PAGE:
• by Khyber (864651)

          "Phase change memory has some advantages, but for now and the foreseeable future it can't beat NAND in terms of cell size and price."

          But it'll beat most anything else in terms of read/write cycle lifetime, and it's non-volatile.

          And that alone makes it *FAR* superior.

  • by Anonymous Coward

    [QUOTE]But unlike NOR, PCM consumes more energy as it requires more write cycles, for which it requires more electric currents, Wong said.[/QUOTE]

    I'm a new poster, so sorry I don't know how to quote.

    Does the quoted bit mean that there is an upper limit on how fast you can write to the chip? Or is the total electrical current pulled for max protocol speed lower than the failure point of the chips? Will this generate excess heat? I'd imagine small chips would heat up fast too, since the writes would be more c

    • You're asking if there is an upper limit on write speed? Name a device with no limit on write speed and I'll point you to several working perpetual-motion machines.
      • by Anonymous Coward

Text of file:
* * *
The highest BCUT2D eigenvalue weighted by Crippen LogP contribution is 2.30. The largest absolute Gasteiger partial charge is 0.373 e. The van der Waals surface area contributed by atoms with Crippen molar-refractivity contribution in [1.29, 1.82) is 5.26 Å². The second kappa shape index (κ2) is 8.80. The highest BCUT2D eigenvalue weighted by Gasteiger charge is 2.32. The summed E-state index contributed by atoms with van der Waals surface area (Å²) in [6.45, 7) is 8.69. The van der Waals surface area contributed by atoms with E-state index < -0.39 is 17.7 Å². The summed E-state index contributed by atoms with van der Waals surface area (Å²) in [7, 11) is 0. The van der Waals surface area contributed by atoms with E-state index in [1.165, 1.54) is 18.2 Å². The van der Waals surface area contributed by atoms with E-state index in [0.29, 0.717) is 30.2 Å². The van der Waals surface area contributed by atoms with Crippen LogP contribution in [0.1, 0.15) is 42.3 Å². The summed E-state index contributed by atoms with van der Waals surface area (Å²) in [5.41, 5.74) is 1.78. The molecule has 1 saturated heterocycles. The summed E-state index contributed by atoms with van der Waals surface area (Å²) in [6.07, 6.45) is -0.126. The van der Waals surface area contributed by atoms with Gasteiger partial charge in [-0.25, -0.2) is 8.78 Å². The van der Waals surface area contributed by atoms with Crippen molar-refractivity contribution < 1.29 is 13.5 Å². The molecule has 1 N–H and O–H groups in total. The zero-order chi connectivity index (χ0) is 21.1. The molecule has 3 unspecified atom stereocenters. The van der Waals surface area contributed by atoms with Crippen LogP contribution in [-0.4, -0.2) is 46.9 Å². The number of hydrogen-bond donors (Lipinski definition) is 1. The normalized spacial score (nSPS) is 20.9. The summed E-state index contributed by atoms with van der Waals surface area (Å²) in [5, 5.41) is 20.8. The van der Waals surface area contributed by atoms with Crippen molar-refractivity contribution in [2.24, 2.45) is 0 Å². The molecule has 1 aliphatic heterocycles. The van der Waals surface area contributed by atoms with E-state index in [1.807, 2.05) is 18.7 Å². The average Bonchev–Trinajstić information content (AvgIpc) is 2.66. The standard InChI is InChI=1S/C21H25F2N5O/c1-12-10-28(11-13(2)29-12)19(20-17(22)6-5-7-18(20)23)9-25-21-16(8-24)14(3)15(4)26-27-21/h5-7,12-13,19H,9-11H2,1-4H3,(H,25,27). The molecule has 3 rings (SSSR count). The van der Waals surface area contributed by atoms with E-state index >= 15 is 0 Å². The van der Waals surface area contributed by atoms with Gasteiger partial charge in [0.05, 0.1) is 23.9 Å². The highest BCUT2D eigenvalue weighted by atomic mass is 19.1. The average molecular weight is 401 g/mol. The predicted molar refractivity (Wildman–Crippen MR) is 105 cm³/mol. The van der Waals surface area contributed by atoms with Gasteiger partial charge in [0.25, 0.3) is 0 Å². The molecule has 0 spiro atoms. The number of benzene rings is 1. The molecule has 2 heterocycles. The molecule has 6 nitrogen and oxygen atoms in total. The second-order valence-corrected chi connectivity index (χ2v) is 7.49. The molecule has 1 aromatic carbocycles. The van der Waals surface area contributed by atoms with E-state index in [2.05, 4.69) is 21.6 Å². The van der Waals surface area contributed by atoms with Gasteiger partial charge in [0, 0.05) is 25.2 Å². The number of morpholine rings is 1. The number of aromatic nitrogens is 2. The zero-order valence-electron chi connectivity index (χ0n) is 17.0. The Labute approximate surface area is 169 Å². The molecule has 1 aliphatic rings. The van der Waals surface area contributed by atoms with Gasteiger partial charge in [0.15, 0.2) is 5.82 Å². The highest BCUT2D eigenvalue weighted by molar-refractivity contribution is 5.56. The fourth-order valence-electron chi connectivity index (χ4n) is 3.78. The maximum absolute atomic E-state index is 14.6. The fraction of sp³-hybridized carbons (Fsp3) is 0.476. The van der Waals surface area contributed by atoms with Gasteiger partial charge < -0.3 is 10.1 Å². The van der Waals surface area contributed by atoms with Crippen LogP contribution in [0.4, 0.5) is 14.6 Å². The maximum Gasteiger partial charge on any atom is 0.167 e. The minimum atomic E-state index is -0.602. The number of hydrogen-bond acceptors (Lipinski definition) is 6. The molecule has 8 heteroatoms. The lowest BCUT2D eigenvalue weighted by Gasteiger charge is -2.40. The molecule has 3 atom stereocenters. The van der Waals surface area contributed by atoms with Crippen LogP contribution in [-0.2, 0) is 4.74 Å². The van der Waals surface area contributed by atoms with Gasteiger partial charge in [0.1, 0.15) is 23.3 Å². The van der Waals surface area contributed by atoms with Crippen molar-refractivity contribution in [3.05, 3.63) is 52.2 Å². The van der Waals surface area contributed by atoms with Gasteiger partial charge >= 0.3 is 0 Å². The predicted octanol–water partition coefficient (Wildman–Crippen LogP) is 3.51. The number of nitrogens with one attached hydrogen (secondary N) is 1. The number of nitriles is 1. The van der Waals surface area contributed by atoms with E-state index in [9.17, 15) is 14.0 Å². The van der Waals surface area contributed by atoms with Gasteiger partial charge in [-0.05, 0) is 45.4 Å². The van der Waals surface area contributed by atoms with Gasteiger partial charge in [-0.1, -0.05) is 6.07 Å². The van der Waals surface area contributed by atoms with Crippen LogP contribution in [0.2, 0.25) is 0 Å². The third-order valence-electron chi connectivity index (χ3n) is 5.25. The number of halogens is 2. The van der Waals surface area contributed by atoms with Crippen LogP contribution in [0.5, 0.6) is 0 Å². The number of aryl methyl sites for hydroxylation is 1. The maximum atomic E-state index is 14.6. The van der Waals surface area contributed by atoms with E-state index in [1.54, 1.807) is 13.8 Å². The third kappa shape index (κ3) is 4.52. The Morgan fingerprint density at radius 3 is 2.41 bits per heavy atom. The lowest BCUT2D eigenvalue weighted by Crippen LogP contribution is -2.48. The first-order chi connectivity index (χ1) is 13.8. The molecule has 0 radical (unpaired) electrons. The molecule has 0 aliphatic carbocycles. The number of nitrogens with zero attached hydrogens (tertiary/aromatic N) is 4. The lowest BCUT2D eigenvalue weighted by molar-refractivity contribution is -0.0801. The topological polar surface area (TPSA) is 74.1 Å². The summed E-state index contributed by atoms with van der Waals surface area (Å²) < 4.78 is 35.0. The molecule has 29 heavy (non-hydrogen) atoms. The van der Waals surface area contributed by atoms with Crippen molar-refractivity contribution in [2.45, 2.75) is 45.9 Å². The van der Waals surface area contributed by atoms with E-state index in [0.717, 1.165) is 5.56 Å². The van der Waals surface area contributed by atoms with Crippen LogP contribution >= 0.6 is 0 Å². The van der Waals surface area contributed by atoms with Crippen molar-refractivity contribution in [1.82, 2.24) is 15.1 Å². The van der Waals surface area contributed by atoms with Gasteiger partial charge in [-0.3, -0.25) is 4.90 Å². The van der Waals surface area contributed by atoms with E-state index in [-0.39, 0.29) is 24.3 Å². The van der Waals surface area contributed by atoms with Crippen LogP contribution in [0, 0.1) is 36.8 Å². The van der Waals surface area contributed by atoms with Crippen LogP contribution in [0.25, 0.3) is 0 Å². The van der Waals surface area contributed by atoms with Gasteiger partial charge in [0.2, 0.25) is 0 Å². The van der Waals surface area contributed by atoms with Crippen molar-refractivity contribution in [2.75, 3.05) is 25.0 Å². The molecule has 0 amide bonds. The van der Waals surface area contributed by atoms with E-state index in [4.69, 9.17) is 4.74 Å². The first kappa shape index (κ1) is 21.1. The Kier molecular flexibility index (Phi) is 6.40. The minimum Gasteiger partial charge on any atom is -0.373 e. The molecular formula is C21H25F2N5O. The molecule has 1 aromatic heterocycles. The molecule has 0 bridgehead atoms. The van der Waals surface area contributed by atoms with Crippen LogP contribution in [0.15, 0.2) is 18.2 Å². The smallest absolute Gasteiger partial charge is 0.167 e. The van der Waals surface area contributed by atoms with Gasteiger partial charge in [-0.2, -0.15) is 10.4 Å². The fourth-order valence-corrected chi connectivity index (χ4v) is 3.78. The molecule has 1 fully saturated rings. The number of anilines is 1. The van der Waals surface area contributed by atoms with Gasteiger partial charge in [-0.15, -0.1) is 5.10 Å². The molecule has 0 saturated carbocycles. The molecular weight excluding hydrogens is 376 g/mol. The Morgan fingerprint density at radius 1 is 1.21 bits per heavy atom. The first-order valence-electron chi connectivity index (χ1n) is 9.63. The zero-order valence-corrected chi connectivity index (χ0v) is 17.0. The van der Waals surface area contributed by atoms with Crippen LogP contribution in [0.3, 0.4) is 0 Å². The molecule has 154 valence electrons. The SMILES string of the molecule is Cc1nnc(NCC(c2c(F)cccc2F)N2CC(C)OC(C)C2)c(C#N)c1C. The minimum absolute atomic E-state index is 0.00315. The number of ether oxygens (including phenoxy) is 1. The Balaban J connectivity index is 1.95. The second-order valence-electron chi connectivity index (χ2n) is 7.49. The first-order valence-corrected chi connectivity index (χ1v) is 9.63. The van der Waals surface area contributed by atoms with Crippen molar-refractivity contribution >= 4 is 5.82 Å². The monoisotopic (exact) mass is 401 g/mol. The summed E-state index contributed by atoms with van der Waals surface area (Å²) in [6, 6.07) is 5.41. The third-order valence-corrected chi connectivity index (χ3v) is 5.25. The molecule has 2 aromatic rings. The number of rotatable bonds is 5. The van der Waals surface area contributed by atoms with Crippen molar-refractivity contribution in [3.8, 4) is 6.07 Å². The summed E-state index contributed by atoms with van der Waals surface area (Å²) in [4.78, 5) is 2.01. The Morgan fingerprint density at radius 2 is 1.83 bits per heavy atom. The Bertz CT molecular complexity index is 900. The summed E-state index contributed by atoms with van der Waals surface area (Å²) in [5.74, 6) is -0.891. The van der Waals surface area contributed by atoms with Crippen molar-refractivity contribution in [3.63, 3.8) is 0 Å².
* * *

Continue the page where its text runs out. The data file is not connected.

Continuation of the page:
> You're asking if there is an upper limit on write speed?
        > Name a device with no limit on write speed and I'll point you to several working perpetual-motion machines.
         
        /dev/null ???

    • by Bigjeff5 (1143585)

      I'm a new poster, so sorry I don't know how to quote.

      Standard html or xml style tags, that is, angle brackets. [angle left]quote[angle right]--quoted text--[angle left backslash]quote[angle right].

      You can bold, italicize, and link with html tags.

    • Re: (Score:3, Insightful)

      by dgatwood (11270)

      Does the quoted bit mean that there is an upper limit on how fast you can write to the chip? Or is the total electrical current pulled for max protocol speed lower than the failure point of the chips? Will this generate excess heat? I'd imagine small chips would heat up fast too, since the writes would be more concentrated (lower memory bits to bits able to be written per second ratio.

      I think that this translates to "as your laptop gets older, the reduced capacity of your battery will be exacerbated by your

  • Just hope you never have to write a paper dealing with the storing of pulse-code modulated (PCM) signals into phase change memory (PCM).

    • by paul248 (536459)

      Hell, it can't be worse than "Flash". Flash means everything [wikipedia.org].